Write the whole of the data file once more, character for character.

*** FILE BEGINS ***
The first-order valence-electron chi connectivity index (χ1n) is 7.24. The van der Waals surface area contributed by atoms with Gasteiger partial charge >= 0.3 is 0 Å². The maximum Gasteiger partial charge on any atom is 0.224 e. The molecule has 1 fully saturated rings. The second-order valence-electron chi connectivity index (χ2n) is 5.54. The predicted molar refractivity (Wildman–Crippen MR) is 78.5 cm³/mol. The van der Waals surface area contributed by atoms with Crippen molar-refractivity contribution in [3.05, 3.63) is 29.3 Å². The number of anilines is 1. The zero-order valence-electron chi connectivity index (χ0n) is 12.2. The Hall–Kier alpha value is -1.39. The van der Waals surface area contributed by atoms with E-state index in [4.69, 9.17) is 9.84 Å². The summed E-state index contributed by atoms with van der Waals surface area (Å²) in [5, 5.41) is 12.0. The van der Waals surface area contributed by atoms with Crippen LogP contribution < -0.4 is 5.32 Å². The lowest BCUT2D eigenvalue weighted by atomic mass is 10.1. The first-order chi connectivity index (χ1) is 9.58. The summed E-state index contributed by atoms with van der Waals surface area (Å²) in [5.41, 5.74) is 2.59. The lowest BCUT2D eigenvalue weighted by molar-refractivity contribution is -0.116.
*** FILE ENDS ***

The first-order valence-electron chi connectivity index (χ1n) is 7.24. The van der Waals surface area contributed by atoms with Gasteiger partial charge >= 0.3 is 0 Å². The maximum Gasteiger partial charge on any atom is 0.224 e. The molecule has 1 fully saturated rings. The second-order valence-electron chi connectivity index (χ2n) is 5.54. The predicted molar refractivity (Wildman–Crippen MR) is 78.5 cm³/mol. The van der Waals surface area contributed by atoms with Crippen molar-refractivity contribution in [3.05, 3.63) is 29.3 Å². The number of anilines is 1. The zero-order valence-electron chi connectivity index (χ0n) is 12.2. The Hall–Kier alpha value is -1.39. The van der Waals surface area contributed by atoms with E-state index in [4.69, 9.17) is 9.84 Å². The summed E-state index contributed by atoms with van der Waals surface area (Å²) in [5, 5.41) is 12.0. The van der Waals surface area contributed by atoms with Crippen LogP contribution < -0.4 is 5.32 Å². The lowest BCUT2D eigenvalue weighted by atomic mass is 10.1. The first-order chi connectivity index (χ1) is 9.58. The summed E-state index contributed by atoms with van der Waals surface area (Å²) in [5.41, 5.74) is 2.59. The lowest BCUT2D eigenvalue weighted by molar-refractivity contribution is -0.116.